Health > Catastrophic Health Insurance
If you want to lower your health insurance costs, you can look at a "catastrophic" health plan, where you pay lower premiums in exchange for taking on a higher deductible. It's called catastrophic because it usually covers only major hospital and medical expenses, while you pay for routine visits to the doctor and prescription drugs. Most of these plans will cover expenses for hospital stays, surgery, intensive care, x-rays, and lab tests.
Choosing this type of plan usually involves a deductible of $500 or higher. Many catastrophic plans also have a high cap, usually between $1 million and $3 million. If you reach the cap, your policy is voided and you will not be eligible for any further coverage with that plan.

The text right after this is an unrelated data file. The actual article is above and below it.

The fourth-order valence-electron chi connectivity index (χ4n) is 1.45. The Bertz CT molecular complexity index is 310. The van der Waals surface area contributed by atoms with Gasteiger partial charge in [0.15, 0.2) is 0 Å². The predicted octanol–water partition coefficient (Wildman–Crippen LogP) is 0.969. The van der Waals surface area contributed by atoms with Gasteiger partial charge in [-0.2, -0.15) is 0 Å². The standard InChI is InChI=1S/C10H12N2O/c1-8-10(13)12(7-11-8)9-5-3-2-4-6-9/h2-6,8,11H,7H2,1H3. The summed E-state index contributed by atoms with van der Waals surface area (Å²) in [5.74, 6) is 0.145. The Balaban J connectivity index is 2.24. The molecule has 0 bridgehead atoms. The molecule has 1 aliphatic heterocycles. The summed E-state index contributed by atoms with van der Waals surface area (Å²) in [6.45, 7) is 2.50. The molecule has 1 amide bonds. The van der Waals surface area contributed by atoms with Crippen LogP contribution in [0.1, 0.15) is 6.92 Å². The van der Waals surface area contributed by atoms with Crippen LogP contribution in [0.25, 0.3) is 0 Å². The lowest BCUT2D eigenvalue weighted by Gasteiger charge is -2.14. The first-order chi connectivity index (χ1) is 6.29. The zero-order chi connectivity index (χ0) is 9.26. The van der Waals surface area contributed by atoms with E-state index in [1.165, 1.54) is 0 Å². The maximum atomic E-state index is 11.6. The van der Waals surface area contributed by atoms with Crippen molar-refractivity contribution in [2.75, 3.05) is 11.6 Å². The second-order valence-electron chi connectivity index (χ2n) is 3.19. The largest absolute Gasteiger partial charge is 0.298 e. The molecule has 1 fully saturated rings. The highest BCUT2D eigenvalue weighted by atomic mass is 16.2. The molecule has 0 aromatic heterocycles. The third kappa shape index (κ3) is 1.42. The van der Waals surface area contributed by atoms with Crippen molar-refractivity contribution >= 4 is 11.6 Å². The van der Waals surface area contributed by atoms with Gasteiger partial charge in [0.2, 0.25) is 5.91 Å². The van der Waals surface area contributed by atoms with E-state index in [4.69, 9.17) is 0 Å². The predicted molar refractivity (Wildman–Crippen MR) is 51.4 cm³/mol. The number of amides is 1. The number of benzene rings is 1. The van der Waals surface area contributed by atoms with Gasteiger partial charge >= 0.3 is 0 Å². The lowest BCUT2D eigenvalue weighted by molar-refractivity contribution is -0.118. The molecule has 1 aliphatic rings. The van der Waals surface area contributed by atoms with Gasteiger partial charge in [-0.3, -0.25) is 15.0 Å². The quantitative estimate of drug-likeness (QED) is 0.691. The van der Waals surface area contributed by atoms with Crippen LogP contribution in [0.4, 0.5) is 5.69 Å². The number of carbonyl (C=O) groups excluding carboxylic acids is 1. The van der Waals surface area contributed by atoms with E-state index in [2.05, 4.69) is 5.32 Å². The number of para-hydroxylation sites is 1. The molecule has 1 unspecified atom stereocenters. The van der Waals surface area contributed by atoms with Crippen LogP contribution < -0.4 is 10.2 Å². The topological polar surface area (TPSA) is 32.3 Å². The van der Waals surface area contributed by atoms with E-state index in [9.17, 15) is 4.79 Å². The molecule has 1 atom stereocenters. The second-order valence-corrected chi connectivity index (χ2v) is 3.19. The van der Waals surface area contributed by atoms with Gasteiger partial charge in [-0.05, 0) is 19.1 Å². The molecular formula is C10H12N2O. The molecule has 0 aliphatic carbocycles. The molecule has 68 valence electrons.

Most catastrophic plans do not cover pregnancy care, so if you are looking at getting pregnant in the future, make sure to check what kind of coverage is available.
The purchase of catastrophic health insurance is usually done by young adults in their twenties or adults between the ages of 50 and 65. The young adults are usually self-employed or aren't covered by their employers. The older age group is usually healthy and concerned with potential financial losses associated with heart attacks, cancer, and other serious illnesses. They are willing to pay out of pocked for doctor's visits if it means saving on premiums.